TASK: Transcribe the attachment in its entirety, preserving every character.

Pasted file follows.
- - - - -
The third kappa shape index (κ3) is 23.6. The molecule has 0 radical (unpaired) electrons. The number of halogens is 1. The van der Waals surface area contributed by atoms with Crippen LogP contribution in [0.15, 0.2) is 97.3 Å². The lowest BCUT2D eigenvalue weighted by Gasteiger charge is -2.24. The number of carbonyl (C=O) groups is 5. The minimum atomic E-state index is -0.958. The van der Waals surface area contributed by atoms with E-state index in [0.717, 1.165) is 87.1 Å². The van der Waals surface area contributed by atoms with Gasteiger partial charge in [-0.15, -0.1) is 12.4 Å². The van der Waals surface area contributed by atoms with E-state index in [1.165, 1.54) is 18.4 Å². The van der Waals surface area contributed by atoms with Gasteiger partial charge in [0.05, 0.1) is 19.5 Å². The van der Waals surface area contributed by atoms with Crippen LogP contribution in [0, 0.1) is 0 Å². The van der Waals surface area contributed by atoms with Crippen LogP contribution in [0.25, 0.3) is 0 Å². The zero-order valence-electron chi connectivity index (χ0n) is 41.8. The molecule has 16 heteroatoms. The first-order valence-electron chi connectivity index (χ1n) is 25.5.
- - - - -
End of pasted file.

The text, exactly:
The third kappa shape index (κ3) is 23.6. The molecule has 0 radical (unpaired) electrons. The number of halogens is 1. The van der Waals surface area contributed by atoms with Crippen LogP contribution in [0.15, 0.2) is 97.3 Å². The lowest BCUT2D eigenvalue weighted by Gasteiger charge is -2.24. The number of carbonyl (C=O) groups is 5. The minimum atomic E-state index is -0.958. The van der Waals surface area contributed by atoms with E-state index in [0.717, 1.165) is 87.1 Å². The van der Waals surface area contributed by atoms with Gasteiger partial charge in [-0.15, -0.1) is 12.4 Å². The van der Waals surface area contributed by atoms with E-state index in [1.165, 1.54) is 18.4 Å². The van der Waals surface area contributed by atoms with Gasteiger partial charge in [0.05, 0.1) is 19.5 Å². The van der Waals surface area contributed by atoms with Crippen LogP contribution in [0, 0.1) is 0 Å². The van der Waals surface area contributed by atoms with Crippen LogP contribution in [0.25, 0.3) is 0 Å². The zero-order valence-electron chi connectivity index (χ0n) is 41.8. The molecule has 16 heteroatoms. The first-order valence-electron chi connectivity index (χ1n) is 25.5.